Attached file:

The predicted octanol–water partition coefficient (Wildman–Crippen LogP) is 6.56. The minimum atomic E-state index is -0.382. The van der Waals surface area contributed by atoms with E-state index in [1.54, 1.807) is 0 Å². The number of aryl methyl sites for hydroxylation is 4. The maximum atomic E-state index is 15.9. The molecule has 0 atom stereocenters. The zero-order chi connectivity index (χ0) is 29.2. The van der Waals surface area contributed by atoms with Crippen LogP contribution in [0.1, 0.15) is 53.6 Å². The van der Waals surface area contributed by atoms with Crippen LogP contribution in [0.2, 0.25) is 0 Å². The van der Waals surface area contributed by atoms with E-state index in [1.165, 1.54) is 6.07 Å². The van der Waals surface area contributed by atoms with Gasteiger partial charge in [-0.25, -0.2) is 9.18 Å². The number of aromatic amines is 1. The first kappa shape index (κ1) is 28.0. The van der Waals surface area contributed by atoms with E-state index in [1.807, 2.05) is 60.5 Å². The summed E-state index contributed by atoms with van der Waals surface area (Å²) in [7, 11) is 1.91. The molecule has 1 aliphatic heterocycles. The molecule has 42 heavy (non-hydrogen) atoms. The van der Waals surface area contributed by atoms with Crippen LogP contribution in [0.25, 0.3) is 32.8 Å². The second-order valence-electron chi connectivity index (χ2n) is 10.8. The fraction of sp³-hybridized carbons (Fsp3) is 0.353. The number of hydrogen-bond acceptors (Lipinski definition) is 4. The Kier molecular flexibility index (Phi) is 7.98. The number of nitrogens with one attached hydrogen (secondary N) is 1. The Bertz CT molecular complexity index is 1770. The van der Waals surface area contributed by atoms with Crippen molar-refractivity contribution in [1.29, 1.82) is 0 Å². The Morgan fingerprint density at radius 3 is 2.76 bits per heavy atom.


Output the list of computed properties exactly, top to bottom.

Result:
The predicted octanol–water partition coefficient (Wildman–Crippen LogP) is 6.56. The minimum atomic E-state index is -0.382. The van der Waals surface area contributed by atoms with E-state index in [1.54, 1.807) is 0 Å². The number of aryl methyl sites for hydroxylation is 4. The maximum atomic E-state index is 15.9. The molecule has 0 atom stereocenters. The zero-order chi connectivity index (χ0) is 29.2. The van der Waals surface area contributed by atoms with Crippen LogP contribution in [0.1, 0.15) is 53.6 Å². The van der Waals surface area contributed by atoms with Crippen LogP contribution in [0.2, 0.25) is 0 Å². The van der Waals surface area contributed by atoms with E-state index in [1.165, 1.54) is 6.07 Å². The van der Waals surface area contributed by atoms with Gasteiger partial charge in [-0.25, -0.2) is 9.18 Å². The number of aromatic amines is 1. The first kappa shape index (κ1) is 28.0. The van der Waals surface area contributed by atoms with E-state index in [1.807, 2.05) is 60.5 Å². The summed E-state index contributed by atoms with van der Waals surface area (Å²) in [7, 11) is 1.91. The molecule has 1 aliphatic heterocycles. The molecule has 42 heavy (non-hydrogen) atoms. The van der Waals surface area contributed by atoms with Crippen LogP contribution in [0.25, 0.3) is 32.8 Å². The second-order valence-electron chi connectivity index (χ2n) is 10.8. The fraction of sp³-hybridized carbons (Fsp3) is 0.353. The number of hydrogen-bond acceptors (Lipinski definition) is 4. The Kier molecular flexibility index (Phi) is 7.98. The number of nitrogens with one attached hydrogen (secondary N) is 1. The Bertz CT molecular complexity index is 1770. The van der Waals surface area contributed by atoms with Crippen molar-refractivity contribution in [1.29, 1.82) is 0 Å². The Morgan fingerprint density at radius 3 is 2.76 bits per heavy atom.